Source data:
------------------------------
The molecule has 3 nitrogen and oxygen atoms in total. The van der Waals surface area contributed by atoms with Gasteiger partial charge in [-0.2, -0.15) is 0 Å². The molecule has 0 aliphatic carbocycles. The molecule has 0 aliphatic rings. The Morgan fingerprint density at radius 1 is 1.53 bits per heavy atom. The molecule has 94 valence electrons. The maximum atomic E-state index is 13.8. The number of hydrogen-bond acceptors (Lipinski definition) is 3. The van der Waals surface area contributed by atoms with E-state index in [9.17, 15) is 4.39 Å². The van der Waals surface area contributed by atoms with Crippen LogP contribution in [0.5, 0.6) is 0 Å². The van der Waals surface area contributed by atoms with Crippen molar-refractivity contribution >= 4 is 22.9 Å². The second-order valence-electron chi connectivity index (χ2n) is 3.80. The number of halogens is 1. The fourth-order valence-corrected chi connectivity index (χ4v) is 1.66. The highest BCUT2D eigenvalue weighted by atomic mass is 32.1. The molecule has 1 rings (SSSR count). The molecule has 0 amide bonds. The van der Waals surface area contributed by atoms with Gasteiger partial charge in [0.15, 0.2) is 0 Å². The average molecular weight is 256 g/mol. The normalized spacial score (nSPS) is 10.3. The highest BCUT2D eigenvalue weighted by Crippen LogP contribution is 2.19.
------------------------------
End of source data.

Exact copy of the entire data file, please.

The molecule has 3 nitrogen and oxygen atoms in total. The van der Waals surface area contributed by atoms with Gasteiger partial charge in [-0.2, -0.15) is 0 Å². The molecule has 0 aliphatic carbocycles. The molecule has 0 aliphatic rings. The Morgan fingerprint density at radius 1 is 1.53 bits per heavy atom. The molecule has 94 valence electrons. The maximum atomic E-state index is 13.8. The number of hydrogen-bond acceptors (Lipinski definition) is 3. The van der Waals surface area contributed by atoms with E-state index in [9.17, 15) is 4.39 Å². The van der Waals surface area contributed by atoms with Crippen LogP contribution in [0.5, 0.6) is 0 Å². The van der Waals surface area contributed by atoms with Crippen molar-refractivity contribution >= 4 is 22.9 Å². The second-order valence-electron chi connectivity index (χ2n) is 3.80. The number of halogens is 1. The fourth-order valence-corrected chi connectivity index (χ4v) is 1.66. The highest BCUT2D eigenvalue weighted by atomic mass is 32.1. The molecule has 1 rings (SSSR count). The molecule has 0 amide bonds. The van der Waals surface area contributed by atoms with Gasteiger partial charge in [0.15, 0.2) is 0 Å². The average molecular weight is 256 g/mol. The normalized spacial score (nSPS) is 10.3. The highest BCUT2D eigenvalue weighted by Crippen LogP contribution is 2.19.